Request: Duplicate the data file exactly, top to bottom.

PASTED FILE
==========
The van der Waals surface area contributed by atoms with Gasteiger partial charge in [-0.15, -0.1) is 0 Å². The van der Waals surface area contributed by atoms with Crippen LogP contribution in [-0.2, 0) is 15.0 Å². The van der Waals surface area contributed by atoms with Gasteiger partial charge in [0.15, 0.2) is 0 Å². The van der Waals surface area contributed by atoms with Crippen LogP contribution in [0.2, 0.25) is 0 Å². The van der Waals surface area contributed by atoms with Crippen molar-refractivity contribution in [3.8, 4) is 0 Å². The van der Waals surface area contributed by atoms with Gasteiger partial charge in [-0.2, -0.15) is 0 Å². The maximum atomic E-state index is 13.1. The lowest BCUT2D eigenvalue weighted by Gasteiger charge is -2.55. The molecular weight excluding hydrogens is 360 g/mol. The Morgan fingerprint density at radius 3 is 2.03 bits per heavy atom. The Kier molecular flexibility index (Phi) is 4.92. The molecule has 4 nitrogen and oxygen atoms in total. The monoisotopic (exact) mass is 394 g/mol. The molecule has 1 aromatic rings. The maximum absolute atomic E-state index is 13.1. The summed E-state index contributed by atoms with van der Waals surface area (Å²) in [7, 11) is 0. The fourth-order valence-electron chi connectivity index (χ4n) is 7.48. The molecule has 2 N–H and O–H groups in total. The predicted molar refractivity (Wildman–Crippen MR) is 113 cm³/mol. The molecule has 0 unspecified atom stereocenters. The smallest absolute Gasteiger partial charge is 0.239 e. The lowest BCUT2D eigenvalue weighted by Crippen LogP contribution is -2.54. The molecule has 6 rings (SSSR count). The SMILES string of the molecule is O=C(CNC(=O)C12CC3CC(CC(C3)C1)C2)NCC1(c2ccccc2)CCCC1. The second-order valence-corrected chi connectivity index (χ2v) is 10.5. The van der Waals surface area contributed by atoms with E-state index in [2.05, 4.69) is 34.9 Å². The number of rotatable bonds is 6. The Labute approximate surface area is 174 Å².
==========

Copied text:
The van der Waals surface area contributed by atoms with Gasteiger partial charge in [-0.15, -0.1) is 0 Å². The van der Waals surface area contributed by atoms with Crippen LogP contribution in [-0.2, 0) is 15.0 Å². The van der Waals surface area contributed by atoms with Gasteiger partial charge in [0.15, 0.2) is 0 Å². The van der Waals surface area contributed by atoms with Crippen LogP contribution in [0.2, 0.25) is 0 Å². The van der Waals surface area contributed by atoms with Crippen molar-refractivity contribution in [3.8, 4) is 0 Å². The van der Waals surface area contributed by atoms with Gasteiger partial charge in [-0.2, -0.15) is 0 Å². The maximum atomic E-state index is 13.1. The lowest BCUT2D eigenvalue weighted by Gasteiger charge is -2.55. The molecular weight excluding hydrogens is 360 g/mol. The Morgan fingerprint density at radius 3 is 2.03 bits per heavy atom. The Kier molecular flexibility index (Phi) is 4.92. The molecule has 4 nitrogen and oxygen atoms in total. The monoisotopic (exact) mass is 394 g/mol. The molecule has 1 aromatic rings. The maximum absolute atomic E-state index is 13.1. The summed E-state index contributed by atoms with van der Waals surface area (Å²) in [7, 11) is 0. The fourth-order valence-electron chi connectivity index (χ4n) is 7.48. The molecule has 2 N–H and O–H groups in total. The predicted molar refractivity (Wildman–Crippen MR) is 113 cm³/mol. The molecule has 0 unspecified atom stereocenters. The smallest absolute Gasteiger partial charge is 0.239 e. The lowest BCUT2D eigenvalue weighted by Crippen LogP contribution is -2.54. The molecule has 6 rings (SSSR count). The SMILES string of the molecule is O=C(CNC(=O)C12CC3CC(CC(C3)C1)C2)NCC1(c2ccccc2)CCCC1. The second-order valence-corrected chi connectivity index (χ2v) is 10.5. The van der Waals surface area contributed by atoms with E-state index in [2.05, 4.69) is 34.9 Å². The number of rotatable bonds is 6. The Labute approximate surface area is 174 Å².